Enhanced Multi-Level Data Table – A Case Study

To comply with my non-disclosure agreement, I have omitted details and confidential information in this case study, including the name of the firm. The information in this case study is my own, not necessarily reflecting the views of the firm.

From September 2018 to September 2020, I worked with a large financial services firm as a CX Interaction Designer on the User Centered Design & Innovation team. I ideate on and create UI design & interactions, executing wireframes, prototypes, and design specs. My team on this project consisted of two designers and one researcher that are a part of UCD. Together, we worked with an Agile team comprised of developers, product owners, scrum master, QA, UAT, and tech leads. I collaborated with the team to help facilitate development and uphold the firm’s UX Styles & Standards. I also collaborated with product owners, stakeholders, users & subject matter experts, and fellow UX designers and researchers to better understand, ideate, design, test, and deliver solutions for our application features.

Providing more data for users helps them to better know and assist their clients in planning for the future. In order to accomplish this, the business asked me to lead the design to enhance an existing data table component to provide users with a multi-level data view on a single page. The additional data would utilize the same master data set so it made sense to enhance the existing table. Additionally, this enhancement would account for the digital collection of data that currently is only recorded on paper forms.

The challenge we faced is how to combine the multiple data sets in an effective way. I created a few sketches early in the project to help narrow down an approach. 

  • Tabbed Card
  • Segmented Control
  • Row-level popup initiated from the data table
  • Individual row expand/collapse
  • New card structure with a left-hand list of tabs and details popover

We decided to use a hybrid of the above concepts: the segmented control with the row expand/collapse. The team and I still had a lot of things we did not know about the data and what was beneficial to our user, but it was decided to maintain the list in the current table structure. 

As the team and I learned more about the data, we also learned that depending on the type, some master list items in the data table do not include system-generated data. This information is not kept in a database and can only be found on paper forms. The forms are scanned in and kept in a digital file repository that is located in another system. It was important to provide a way for users to manually enter the missing data fields so an accurate comparison could be made for all rows in the table. 

I decided to explore manually adding data as well as allowing for free form commenting. The team’s dedicated researcher conducted an email survey to find out what data was most important to users as well as determined what structure would be of greatest value. Through this research, the team and I learned that our users wanted to see as much data as possible, but were comfortable with some of the data being collapsed. They also thought it would be valuable to either add their own data or make comments.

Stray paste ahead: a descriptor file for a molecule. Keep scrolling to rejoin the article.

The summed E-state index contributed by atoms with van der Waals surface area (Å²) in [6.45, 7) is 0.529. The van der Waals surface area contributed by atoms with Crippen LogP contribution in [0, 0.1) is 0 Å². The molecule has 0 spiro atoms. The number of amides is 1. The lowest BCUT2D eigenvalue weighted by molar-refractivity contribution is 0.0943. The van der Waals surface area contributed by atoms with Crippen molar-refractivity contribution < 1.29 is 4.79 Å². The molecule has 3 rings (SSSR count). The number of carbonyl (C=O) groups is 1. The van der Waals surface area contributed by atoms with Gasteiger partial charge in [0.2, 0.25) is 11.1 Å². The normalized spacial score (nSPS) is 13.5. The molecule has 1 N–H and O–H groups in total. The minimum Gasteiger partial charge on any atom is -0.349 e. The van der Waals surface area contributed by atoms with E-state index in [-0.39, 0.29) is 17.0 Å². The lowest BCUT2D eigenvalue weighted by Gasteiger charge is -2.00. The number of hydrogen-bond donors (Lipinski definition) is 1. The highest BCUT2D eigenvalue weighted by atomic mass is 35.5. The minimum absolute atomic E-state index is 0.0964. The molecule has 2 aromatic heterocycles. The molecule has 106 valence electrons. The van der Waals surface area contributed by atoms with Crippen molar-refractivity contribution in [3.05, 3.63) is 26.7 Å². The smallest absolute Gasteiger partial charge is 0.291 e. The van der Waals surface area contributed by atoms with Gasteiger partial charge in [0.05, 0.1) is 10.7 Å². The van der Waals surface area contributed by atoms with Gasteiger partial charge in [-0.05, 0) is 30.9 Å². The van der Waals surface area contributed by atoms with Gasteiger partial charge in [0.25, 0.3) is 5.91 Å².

Based on survey results and feedback from my product owners I updated the design to show all system-generated data and allowed for commenting when no data exists. This will make it very obvious to the user which data is system generated. 

One of the biggest challenges of incorporating the multi-level table design into an existing component was that I had a limited amount of horizontal space to work within. Because of this, I proposed that we use to expand/collapse functionality on each row to hide or reveal a child row with additional data. It took several iterations to get the structure right.

A few of my early wireframes. Trying to control the chaos!

Additionally, I had to convince my product owner that this was the right approach. He wasn’t on board with the expand/collapse functionality, he preferred to show the user all data at all times. But he also wasn’t happy with how cluttered the table looked when all data was shown. As the design improved with each iteration, he was able to see that expand/collapse was the best solution to adding more and more data to the existing component. And giving the user the choice to expand/collapse rows of their choosing allowed for a better comparison of master list items.

Left: My product owner wasn’t happy with how cluttered the table was but wanted to have all data displayed at all times.
Middle: My new version of the table with expand and collapse controls.
Top Right: With the expand and collapse functionality, a user can choose which data rows they would like to drill down on to make a quick comparison.
Bottom Right: Table with all rows collapsed.

The new enhanced table I designed allows the business to provide users with multiple levels of data in the same place. Users no longer have to access a separate file repository to see all of the data points for master list items, which will help improve their workflow and adds value by allowing them to make side by side comparisons easily and quickly. This will help them to be more informed when working with clients.